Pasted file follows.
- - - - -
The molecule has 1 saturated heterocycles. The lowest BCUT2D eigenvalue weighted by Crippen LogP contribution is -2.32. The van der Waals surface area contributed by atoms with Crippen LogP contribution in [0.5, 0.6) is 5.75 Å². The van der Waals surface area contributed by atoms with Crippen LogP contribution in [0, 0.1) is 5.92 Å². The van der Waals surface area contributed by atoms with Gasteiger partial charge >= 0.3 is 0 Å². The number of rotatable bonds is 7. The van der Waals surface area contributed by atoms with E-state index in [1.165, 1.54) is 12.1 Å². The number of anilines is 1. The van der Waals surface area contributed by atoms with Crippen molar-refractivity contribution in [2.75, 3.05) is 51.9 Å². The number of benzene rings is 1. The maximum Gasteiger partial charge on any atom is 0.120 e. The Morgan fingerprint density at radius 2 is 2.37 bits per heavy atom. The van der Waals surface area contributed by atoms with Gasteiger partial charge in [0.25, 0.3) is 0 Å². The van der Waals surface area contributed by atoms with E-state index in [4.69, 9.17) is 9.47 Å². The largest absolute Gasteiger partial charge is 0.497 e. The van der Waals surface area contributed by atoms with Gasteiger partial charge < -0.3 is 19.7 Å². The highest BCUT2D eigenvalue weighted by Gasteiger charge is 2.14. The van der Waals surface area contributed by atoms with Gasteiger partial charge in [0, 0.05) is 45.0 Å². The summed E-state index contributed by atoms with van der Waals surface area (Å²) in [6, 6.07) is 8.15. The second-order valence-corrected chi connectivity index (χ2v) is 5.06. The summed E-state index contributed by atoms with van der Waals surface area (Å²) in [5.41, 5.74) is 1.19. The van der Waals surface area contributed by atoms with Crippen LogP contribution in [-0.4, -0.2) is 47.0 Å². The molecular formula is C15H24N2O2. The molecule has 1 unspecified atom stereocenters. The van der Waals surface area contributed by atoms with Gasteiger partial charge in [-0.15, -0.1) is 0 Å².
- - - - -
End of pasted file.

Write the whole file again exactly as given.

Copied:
The molecule has 1 saturated heterocycles. The lowest BCUT2D eigenvalue weighted by Crippen LogP contribution is -2.32. The van der Waals surface area contributed by atoms with Crippen LogP contribution in [0.5, 0.6) is 5.75 Å². The van der Waals surface area contributed by atoms with Crippen LogP contribution in [0, 0.1) is 5.92 Å². The van der Waals surface area contributed by atoms with Gasteiger partial charge >= 0.3 is 0 Å². The number of rotatable bonds is 7. The van der Waals surface area contributed by atoms with E-state index in [1.165, 1.54) is 12.1 Å². The number of anilines is 1. The van der Waals surface area contributed by atoms with Crippen molar-refractivity contribution in [2.75, 3.05) is 51.9 Å². The number of benzene rings is 1. The maximum Gasteiger partial charge on any atom is 0.120 e. The Morgan fingerprint density at radius 2 is 2.37 bits per heavy atom. The van der Waals surface area contributed by atoms with Gasteiger partial charge in [0.25, 0.3) is 0 Å². The van der Waals surface area contributed by atoms with E-state index in [4.69, 9.17) is 9.47 Å². The largest absolute Gasteiger partial charge is 0.497 e. The van der Waals surface area contributed by atoms with Gasteiger partial charge < -0.3 is 19.7 Å². The highest BCUT2D eigenvalue weighted by Gasteiger charge is 2.14. The van der Waals surface area contributed by atoms with Gasteiger partial charge in [0, 0.05) is 45.0 Å². The summed E-state index contributed by atoms with van der Waals surface area (Å²) in [6, 6.07) is 8.15. The second-order valence-corrected chi connectivity index (χ2v) is 5.06. The summed E-state index contributed by atoms with van der Waals surface area (Å²) in [5.41, 5.74) is 1.19. The van der Waals surface area contributed by atoms with Crippen LogP contribution in [-0.4, -0.2) is 47.0 Å². The molecular formula is C15H24N2O2. The molecule has 1 unspecified atom stereocenters. The van der Waals surface area contributed by atoms with Gasteiger partial charge in [-0.15, -0.1) is 0 Å².